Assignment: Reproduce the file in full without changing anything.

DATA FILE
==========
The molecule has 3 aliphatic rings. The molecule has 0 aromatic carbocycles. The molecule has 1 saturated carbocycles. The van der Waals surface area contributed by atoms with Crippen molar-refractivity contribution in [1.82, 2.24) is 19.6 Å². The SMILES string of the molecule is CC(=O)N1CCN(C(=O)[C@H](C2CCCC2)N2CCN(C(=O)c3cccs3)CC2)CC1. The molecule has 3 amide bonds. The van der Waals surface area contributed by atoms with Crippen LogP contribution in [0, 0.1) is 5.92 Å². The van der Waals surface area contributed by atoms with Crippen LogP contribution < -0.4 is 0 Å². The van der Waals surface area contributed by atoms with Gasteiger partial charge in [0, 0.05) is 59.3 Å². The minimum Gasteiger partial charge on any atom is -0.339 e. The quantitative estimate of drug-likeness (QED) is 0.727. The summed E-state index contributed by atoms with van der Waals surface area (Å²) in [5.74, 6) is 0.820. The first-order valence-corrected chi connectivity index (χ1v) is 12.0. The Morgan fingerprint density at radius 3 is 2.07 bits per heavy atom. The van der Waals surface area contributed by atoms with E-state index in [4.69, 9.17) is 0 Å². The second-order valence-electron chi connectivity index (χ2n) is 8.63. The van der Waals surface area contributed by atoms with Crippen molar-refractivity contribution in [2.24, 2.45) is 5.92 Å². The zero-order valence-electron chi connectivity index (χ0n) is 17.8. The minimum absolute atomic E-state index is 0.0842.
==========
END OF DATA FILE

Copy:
The molecule has 3 aliphatic rings. The molecule has 0 aromatic carbocycles. The molecule has 1 saturated carbocycles. The van der Waals surface area contributed by atoms with Crippen molar-refractivity contribution in [1.82, 2.24) is 19.6 Å². The SMILES string of the molecule is CC(=O)N1CCN(C(=O)[C@H](C2CCCC2)N2CCN(C(=O)c3cccs3)CC2)CC1. The molecule has 3 amide bonds. The van der Waals surface area contributed by atoms with Crippen LogP contribution in [0, 0.1) is 5.92 Å². The van der Waals surface area contributed by atoms with Crippen LogP contribution < -0.4 is 0 Å². The van der Waals surface area contributed by atoms with Gasteiger partial charge in [0, 0.05) is 59.3 Å². The minimum Gasteiger partial charge on any atom is -0.339 e. The quantitative estimate of drug-likeness (QED) is 0.727. The summed E-state index contributed by atoms with van der Waals surface area (Å²) in [5.74, 6) is 0.820. The first-order valence-corrected chi connectivity index (χ1v) is 12.0. The Morgan fingerprint density at radius 3 is 2.07 bits per heavy atom. The van der Waals surface area contributed by atoms with E-state index in [4.69, 9.17) is 0 Å². The second-order valence-electron chi connectivity index (χ2n) is 8.63. The van der Waals surface area contributed by atoms with Crippen molar-refractivity contribution in [2.24, 2.45) is 5.92 Å². The zero-order valence-electron chi connectivity index (χ0n) is 17.8. The minimum absolute atomic E-state index is 0.0842.